Pangong Tso still a concern, no response from China so far

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By: Express News Service | New Delhi | Published: June 13, 2020 4:15:26 am

India China Ladakh In Pangong Tso, Chinese troops are not allowing Indian patrols beyond Finger 4 – it is 8 km west of Finger 8 which India says denotes the LAC.

Defence Minister Rajnath Singh met the military brass Friday for another review of the situation in eastern Ladakh where the Chinese, while agreeing to withdraw from some points along the Line of Actual Control, have so far not responded to Indian concerns over Pangong Tso. The faceoff between the two armies continues there.

It was on the banks of this contested lake that Indian and Chinese troops came to blows on the night of May 5-6, triggering deployment of troops by both sides at multiple points along the LAC in eastern Ladakh.

Indian Army sources told The Indian Express Friday that though the Chinese have accepted India’s views about other points in the region, they have not accepted or responded to Indian concerns over the ground situation in Pangong Tso — not even at the June 6 meeting between XIV Corps Commander Lt General Harinder Singh and South Xinjiang Military District Commander Major General Liu Lin.

In Pangong Tso, Chinese troops are not allowing Indian patrols beyond Finger 4 – it is 8 km west of Finger 8 which India says denotes the LAC.

“At all other places, our contentions have been accepted,” Army sources said, but on Pangong Tso, “they haven’t accepted our contention at all… there is no visible response from their side… (troops are) going to stay longer at that point”.

As reported by The Indian Express, satellite imagery from May 27 showed that the Chinese had “substantial” presence between Finger 4 and Finger 8, a grey area which used to be patrolled by both armies earlier. India wants restoration of status quo ante – that the Chinese vacate the grey area.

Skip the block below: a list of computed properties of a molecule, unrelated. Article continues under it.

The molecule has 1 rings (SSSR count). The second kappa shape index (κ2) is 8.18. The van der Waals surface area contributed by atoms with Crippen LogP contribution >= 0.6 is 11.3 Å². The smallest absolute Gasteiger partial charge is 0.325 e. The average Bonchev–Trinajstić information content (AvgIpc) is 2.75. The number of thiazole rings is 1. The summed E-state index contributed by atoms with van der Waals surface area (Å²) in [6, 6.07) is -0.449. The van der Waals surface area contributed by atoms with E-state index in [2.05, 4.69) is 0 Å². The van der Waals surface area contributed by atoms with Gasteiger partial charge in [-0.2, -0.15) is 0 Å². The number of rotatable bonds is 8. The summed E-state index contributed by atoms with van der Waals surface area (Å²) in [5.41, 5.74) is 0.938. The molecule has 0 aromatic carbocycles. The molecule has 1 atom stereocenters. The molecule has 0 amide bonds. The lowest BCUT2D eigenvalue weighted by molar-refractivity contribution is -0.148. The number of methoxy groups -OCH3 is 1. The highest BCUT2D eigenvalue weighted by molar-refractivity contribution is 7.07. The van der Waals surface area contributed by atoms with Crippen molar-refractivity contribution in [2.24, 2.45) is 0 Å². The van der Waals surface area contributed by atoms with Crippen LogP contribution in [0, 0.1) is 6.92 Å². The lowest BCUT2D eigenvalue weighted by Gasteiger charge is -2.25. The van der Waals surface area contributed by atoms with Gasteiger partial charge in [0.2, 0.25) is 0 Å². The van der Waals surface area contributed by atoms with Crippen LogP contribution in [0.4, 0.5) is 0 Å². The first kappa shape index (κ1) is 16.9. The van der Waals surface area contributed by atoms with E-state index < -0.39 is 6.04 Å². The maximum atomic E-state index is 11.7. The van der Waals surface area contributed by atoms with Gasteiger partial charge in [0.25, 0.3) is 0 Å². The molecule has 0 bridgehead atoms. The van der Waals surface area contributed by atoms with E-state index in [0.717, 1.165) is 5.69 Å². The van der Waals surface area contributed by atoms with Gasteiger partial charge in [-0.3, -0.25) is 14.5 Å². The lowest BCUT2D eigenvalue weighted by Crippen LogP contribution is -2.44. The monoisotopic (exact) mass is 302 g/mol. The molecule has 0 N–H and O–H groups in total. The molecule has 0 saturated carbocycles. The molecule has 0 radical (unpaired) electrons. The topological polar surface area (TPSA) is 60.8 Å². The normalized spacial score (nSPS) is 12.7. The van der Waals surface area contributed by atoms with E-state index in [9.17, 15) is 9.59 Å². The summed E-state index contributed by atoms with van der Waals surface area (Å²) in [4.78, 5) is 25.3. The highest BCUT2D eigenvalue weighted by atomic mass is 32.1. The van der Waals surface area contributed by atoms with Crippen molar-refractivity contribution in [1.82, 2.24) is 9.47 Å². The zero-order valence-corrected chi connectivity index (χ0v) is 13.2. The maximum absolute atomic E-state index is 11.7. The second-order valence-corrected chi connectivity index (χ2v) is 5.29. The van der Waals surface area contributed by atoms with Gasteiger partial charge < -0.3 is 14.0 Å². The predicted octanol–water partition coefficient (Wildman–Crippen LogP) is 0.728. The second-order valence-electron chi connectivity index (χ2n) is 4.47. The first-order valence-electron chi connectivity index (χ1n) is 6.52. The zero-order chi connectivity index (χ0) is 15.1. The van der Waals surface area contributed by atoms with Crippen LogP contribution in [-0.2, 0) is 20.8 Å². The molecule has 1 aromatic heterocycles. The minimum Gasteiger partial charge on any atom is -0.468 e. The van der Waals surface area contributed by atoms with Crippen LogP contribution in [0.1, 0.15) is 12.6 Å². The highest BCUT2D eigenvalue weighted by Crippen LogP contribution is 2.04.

Army sources said the first hint came last year when Indian troops, who used to patrol the road along the north bank of the lake, were stopped by Chinese troops multiple times from reaching Finger 8 between August and September.

In the second week of September, sources said, Indian troops began taking an alternate track to reach Finger 8 on foot, going behind the Finger 4 hill. This was objected to by the Chinese.

A former officer who served in the area said it is not uncommon for both sides to intercept each other’s patrol party and stop it from completing its objective — for Indian troops, patrolling has to be till Finger 8, and for the Chinese troops, the objective is to reach Finger 4.

But now, Chinese troops have blocked all access to the area beyond Finger 4, effectively taking control of approximately 60 sq. km.

On Friday, Defence Minister Rajnath Singh held another review meeting in Delhi with Chief of Defence Staff General Bipin Rawat, Army chief General MM Naravane, Navy chief Admiral Karambir Singh and IAF chief Air Chief Marshal RKS Bhadauria.

Following the June 6 meeting between commanders of the two armies at the Chushul-Moldo border point, there has been some retreat by both sides at a few points in Galwan and Hot Spring areas, but the roadmap for further easing of the situation is still to be discussed.

Divisional commanders of the two sides met Wednesday. Army sources said the date for the next discussion has not yet been confirmed. “Negotiations will be slow, and will take some time,” sources said.

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